From our experiences thus far we have seen very clearly (and painfully at times) that five critical conditions will either make or break this kind of capacity building effort. In this blog series we will be outlining these conditions and discussing the important lessons we have learned in our efforts to get them in place and successfully build the capacity of our partners. In this entry (Part One) we will discuss the first two conditions, and the final three will be covered in Part Two.

Condition One: Provide rigorous, meaningful and responsive learning opportunities to participants in the capacity building process; and

Condition Two: Ensure that your staff – including teacher trainers, leadership coaches and strategic consultants – commits the necessary time to deliver these opportunities effectively and thoroughly.

In all of our previous capacity building efforts, the will and skill was there on our part (along with our great modesty) to put these first two conditions in place. We developed and were prepared to offer three complementary learning opportunities to build our partners capacity: didactic seminars, field-based observation and reflection, and apprenticeship. In all three cases, we provided some of each type of learning opportunity, but at nowhere near the intensity, frequency or persistence required to meet the ambitious capacity building goals we had set out for ourselves and our local partners. Why not? In each case we used a local district we were working with as a “teaching hospital” where our capacity building partners could experience and observe the work firsthand. The challenge we continually ran into was that our focus on supporting our district partners in overcoming implementation challenges eroded our commitment to teaching the work to our capacity building partners.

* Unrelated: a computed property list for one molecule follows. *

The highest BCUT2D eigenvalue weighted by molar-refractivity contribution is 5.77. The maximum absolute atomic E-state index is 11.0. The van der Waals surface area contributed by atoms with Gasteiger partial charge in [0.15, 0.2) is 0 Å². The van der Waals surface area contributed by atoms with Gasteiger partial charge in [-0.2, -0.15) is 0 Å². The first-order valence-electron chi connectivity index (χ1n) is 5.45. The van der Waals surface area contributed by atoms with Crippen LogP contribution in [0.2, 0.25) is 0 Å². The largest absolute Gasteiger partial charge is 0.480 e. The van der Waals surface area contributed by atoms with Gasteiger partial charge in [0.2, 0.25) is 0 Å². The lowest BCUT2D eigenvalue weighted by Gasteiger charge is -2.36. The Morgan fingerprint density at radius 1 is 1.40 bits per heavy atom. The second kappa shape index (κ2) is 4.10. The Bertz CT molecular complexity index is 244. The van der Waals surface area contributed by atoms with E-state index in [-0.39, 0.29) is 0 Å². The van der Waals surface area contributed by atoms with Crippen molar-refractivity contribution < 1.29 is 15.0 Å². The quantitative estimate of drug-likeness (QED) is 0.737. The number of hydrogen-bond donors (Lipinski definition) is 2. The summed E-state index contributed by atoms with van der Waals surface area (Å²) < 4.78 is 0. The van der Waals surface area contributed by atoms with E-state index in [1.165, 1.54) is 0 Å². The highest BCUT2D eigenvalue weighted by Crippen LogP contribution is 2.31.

LESSON LEARNED: If you’re having guests over for dinner use a recipe you’ve made before. When selecting the training sites for capacity building efforts, conduct a thorough needs assessment first to be as sure as possible that this partner site will present familiar implementation challenges. This will mitigate the risk of getting too focused on troubleshooting and supporting implementation at that site and short-shifting the time needed to provide high quality learning opportunities for your capacity building partners.

Coming up in Part Two: Identifying and retaining high quality capacity building partners – and more…

Why High School Turnaround Models Will Not Scale Up and What Will

Three of the four federally mandated high school reform models (turnaround, restart and close) seek to change the mix of people surrounding students currently  in struggling high schools. With any of these three models implemented, these students will presumably have more contact with more competent and motivated folks than in their previous school setting. I call these re-sorting strategies — they move people around to effect change in practice. The fourth federally mandated model (transformation) relies on the existing school staff and district leaders (and sometimes a new principal) to come up with a better way to do their business with the same people a lot of federal money. All four of these models  — three that re-sort the people and one that doesn’t —  are guided by some well-known but rarely implemented principles of effective practice — strong leadership, high quality teaching, data-driven improvement.